Sir Paul Nurse, President of the Royal Society: “We live in complex times where some mix up science with ideology and politics. It is important for scientists to stand up for science and engage with public discussion, adhering to evidence and logical argument. The winners of this year’s John Maddox Prize have chosen to engage with the public on divisive and emotive issues, and will be an encouragement for others to do the same.”
Daniel Murray, science teacher – nominator of David Robert Grimes: “I have received phone calls from a very distressed David Grimes late at night over death threats, looking for a second opinion about how to cope with threats to his livelihood and threats of physical harm against him. While David is no push over, the constant barrage of abuse does take its toll and it’s very brave of him to continue to speak out against scientific falsehoods in the media when he’s under no obligation to as a researcher.”
Tara Haelle, science writer – nominator of Emily Willingham, with whom she is co-authoring a book on evidence-based parenting: “Dr Willingham disabuses the public of misinformation and misunderstanding regarding two particularly contentious areas of science as far as the public is concerned: vaccines and autism. In the process, she has faced lawsuits and personal attacks that go beyond insulting her personally and instead viciously strike at her family, particularly her oldest son, who has autism.”
Dr Michael Fitzpatrick, author MMR and Autism: What Parents Need to Know and trustee of Sense about Science, responded to the news about Emily Willingham: “She has provided a particularly valuable service in confronting specious theories attributing autism to diverse environmental agents, from milk and vaccines to endocrine disrupters and maternal antibodies. She has also exposed quack treatments for autism and challenged ill-informed reports suggesting a diagnosis of Asperger’s syndrome as an explanation of the behaviour of serial killers (pointing out that people with autism are much more likely to be victims than perpetrators of violent crime). As co-editor of the excellent Thinking Person’s Guide to Autism, she has helped to equip parents and people with autism with a critical approach to the evaluation of claims made by researchers and therapists alike.”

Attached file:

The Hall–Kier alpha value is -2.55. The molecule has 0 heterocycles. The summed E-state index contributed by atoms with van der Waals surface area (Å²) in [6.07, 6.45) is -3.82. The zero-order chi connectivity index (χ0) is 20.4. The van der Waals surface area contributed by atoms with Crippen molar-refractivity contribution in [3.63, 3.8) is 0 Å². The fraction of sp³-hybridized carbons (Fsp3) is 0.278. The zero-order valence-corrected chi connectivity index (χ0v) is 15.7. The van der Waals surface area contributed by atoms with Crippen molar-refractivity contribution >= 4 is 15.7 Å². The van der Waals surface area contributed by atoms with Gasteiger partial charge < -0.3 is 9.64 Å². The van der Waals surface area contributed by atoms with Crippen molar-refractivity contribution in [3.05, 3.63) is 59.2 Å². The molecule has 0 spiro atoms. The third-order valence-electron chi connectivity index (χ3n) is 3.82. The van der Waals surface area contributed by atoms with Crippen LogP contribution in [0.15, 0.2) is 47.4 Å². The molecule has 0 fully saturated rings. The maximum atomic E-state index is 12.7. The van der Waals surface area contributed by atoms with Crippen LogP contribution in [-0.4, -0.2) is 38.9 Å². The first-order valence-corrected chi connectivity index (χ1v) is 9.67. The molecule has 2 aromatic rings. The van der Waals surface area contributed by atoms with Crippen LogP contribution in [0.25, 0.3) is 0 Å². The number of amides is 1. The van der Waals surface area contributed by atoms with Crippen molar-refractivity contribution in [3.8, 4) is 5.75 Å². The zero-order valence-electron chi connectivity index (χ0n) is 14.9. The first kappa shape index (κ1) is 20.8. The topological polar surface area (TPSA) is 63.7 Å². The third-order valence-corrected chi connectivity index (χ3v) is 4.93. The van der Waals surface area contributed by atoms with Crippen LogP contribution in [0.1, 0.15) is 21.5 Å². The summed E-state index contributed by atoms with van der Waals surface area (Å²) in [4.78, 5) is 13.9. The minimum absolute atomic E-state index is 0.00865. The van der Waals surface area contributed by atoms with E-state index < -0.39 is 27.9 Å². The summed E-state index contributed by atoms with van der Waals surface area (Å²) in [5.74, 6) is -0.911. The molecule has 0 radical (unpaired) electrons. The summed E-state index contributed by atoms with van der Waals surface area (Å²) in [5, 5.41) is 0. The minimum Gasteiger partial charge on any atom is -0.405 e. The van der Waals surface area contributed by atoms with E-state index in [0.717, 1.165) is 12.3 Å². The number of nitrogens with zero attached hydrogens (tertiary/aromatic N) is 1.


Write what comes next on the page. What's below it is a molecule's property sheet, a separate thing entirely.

The Prize pays tribute to the attitude of Sir John who, in the words of his friend Walter Gratzer: “wrote prodigiously on all that was new and exciting in scientific discovery and technological advance, denouncing fearlessly what he believed to be wrong, dishonest or shoddy. He did it with humour and grace, but he never sidestepped controversy, which he seemed in fact to relish. His forthrightness brought him some enemies, often in high places, but many more friends. He changed attitudes and perceptions, and strove throughout his long working life for a better public understanding and appreciation of science.”